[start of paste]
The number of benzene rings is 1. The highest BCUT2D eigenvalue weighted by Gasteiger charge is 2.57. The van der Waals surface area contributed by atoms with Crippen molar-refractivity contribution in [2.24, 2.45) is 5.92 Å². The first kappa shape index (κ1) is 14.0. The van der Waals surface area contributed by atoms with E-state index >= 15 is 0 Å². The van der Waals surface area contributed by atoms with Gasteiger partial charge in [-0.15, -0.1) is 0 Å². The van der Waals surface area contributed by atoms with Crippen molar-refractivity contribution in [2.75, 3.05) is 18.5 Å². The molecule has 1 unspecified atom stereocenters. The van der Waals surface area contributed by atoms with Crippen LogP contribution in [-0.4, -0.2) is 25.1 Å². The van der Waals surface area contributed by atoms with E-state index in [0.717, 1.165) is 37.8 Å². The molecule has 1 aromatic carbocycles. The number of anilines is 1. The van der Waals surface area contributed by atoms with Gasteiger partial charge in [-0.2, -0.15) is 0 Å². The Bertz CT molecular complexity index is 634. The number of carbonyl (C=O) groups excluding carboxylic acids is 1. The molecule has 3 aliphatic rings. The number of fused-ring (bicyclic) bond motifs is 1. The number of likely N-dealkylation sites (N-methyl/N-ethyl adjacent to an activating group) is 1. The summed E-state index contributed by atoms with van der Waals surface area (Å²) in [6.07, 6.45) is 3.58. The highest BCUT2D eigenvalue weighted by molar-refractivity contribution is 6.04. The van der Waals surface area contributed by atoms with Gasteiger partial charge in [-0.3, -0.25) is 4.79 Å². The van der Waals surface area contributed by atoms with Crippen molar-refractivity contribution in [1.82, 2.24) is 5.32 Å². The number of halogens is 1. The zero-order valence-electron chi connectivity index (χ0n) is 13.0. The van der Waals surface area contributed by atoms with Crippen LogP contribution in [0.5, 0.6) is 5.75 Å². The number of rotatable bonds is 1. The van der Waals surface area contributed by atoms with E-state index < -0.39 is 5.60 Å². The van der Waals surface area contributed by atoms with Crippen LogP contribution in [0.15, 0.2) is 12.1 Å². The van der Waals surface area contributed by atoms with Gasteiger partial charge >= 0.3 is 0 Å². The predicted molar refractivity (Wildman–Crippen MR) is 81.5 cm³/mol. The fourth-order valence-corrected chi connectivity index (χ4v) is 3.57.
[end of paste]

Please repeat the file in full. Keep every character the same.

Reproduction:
The number of benzene rings is 1. The highest BCUT2D eigenvalue weighted by Gasteiger charge is 2.57. The van der Waals surface area contributed by atoms with Crippen molar-refractivity contribution in [2.24, 2.45) is 5.92 Å². The first kappa shape index (κ1) is 14.0. The van der Waals surface area contributed by atoms with E-state index >= 15 is 0 Å². The van der Waals surface area contributed by atoms with Gasteiger partial charge in [-0.15, -0.1) is 0 Å². The van der Waals surface area contributed by atoms with Crippen molar-refractivity contribution in [2.75, 3.05) is 18.5 Å². The molecule has 1 unspecified atom stereocenters. The van der Waals surface area contributed by atoms with Crippen LogP contribution in [-0.4, -0.2) is 25.1 Å². The van der Waals surface area contributed by atoms with E-state index in [0.717, 1.165) is 37.8 Å². The molecule has 1 aromatic carbocycles. The number of anilines is 1. The van der Waals surface area contributed by atoms with Gasteiger partial charge in [-0.2, -0.15) is 0 Å². The Bertz CT molecular complexity index is 634. The number of carbonyl (C=O) groups excluding carboxylic acids is 1. The molecule has 3 aliphatic rings. The number of fused-ring (bicyclic) bond motifs is 1. The number of likely N-dealkylation sites (N-methyl/N-ethyl adjacent to an activating group) is 1. The summed E-state index contributed by atoms with van der Waals surface area (Å²) in [6.07, 6.45) is 3.58. The highest BCUT2D eigenvalue weighted by molar-refractivity contribution is 6.04. The van der Waals surface area contributed by atoms with Gasteiger partial charge in [-0.3, -0.25) is 4.79 Å². The van der Waals surface area contributed by atoms with Crippen molar-refractivity contribution in [1.82, 2.24) is 5.32 Å². The number of halogens is 1. The zero-order valence-electron chi connectivity index (χ0n) is 13.0. The van der Waals surface area contributed by atoms with Crippen LogP contribution in [0.5, 0.6) is 5.75 Å². The number of rotatable bonds is 1. The van der Waals surface area contributed by atoms with E-state index < -0.39 is 5.60 Å². The van der Waals surface area contributed by atoms with Crippen LogP contribution in [0.15, 0.2) is 12.1 Å². The van der Waals surface area contributed by atoms with Gasteiger partial charge >= 0.3 is 0 Å². The predicted molar refractivity (Wildman–Crippen MR) is 81.5 cm³/mol. The fourth-order valence-corrected chi connectivity index (χ4v) is 3.57.